Bolton served as undersecretary of state for arms control during George W. Bush's firs term in office, and has been the US ambassador to the UN in the past 17 months.
"I'd dealt with the Russians extensively…on a range of proliferation matters. In the discussions on the Security Council over Iran, Russia emerged as Iran's biggest protector, for a variety of reasons, some commercial, some strategic, some just political, as opposition to the United States.
"China I think was content to follow Russia's lead in the Security Council, just the reverse of what they did with North Korea where China was the main actor and Russia followed China," he stated.
Bolton explained that the Russians played a major role in helping Iran deal with the diplomatic steps taken against it.
"Russia helped Iran by trying to explain to them that they should not position themselves in a way that maximized the strength of the sanctions against them and to work out where Russia had commercial interests like the Busher nuclear power facility, and to protect and shield as much of that as they could," he said.
Why, in your opinion, did Russia pull out its experts from the Busher nuclear reactor site?
"That was an interesting piece of information, I'd like to see if that really is borne out, but the Russians have been in a dispute over the fuel rods for four years, and we've been urging them for four years not to ship the fuel rods.
"There are obviously different points of view inside Russia, but I think that the nuclear scientists… know Iran is pursuing nuclear weapons. Maybe the Foreign Ministry hasn't yet figured it out."
According to Bolton, the US "should certainly be increasing the pressure, It's certainly got to be more than we got from the sanctions the Security Council has imposed or will impose in this next resolution.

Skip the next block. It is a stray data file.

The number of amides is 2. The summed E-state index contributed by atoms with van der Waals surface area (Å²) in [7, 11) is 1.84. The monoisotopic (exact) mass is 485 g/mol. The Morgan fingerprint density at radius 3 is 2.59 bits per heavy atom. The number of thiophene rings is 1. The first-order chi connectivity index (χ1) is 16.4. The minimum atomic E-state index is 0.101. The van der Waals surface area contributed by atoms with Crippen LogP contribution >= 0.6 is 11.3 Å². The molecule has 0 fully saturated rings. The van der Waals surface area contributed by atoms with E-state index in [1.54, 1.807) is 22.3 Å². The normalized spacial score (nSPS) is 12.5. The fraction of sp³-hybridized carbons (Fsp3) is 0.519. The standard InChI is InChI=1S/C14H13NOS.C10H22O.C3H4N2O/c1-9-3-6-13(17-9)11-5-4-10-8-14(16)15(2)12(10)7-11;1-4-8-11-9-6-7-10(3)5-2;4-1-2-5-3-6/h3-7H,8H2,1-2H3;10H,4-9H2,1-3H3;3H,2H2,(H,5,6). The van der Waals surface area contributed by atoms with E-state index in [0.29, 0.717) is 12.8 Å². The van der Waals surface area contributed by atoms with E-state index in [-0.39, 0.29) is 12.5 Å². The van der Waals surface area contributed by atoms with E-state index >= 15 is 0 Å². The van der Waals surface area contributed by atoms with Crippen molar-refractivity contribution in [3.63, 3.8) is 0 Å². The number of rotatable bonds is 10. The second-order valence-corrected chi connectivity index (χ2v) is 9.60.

"I think we've had some success in the financial institutions area, I think we should do more through the proliferation security initiative to deny Iran access to materials and technology that they need. But I think ultimately the only answer to Iran's pursuit of nuclear weapons is to overthrow the current regime in Tehran. They've been pursuing nuclear weapons for almost 20 years.
"We do have historical evidence that when a regime that's been pursuing nuclear weapons changes that there's an opportunity to give up this pursuit. South Africa is one example, the collapse of the Soviet Union saw Ukraine, Kazakhstan, Belarus give back to Russia Soviet-era weapons. Libya gave up its weapons after it saw what we had done to Saddam Hussein."
Are there any forces inside Iran that are working to overthrow the regime?
"I think there are a lot of Iranians that are unsatisfied with the regime, I think that there is more unrest there than what people believe, I think that the government is constrained because of the fall of oil prices and there is mismanagement of the oil sector of Iran's economy, they've got fewer resources to spread around to keep the populous happy.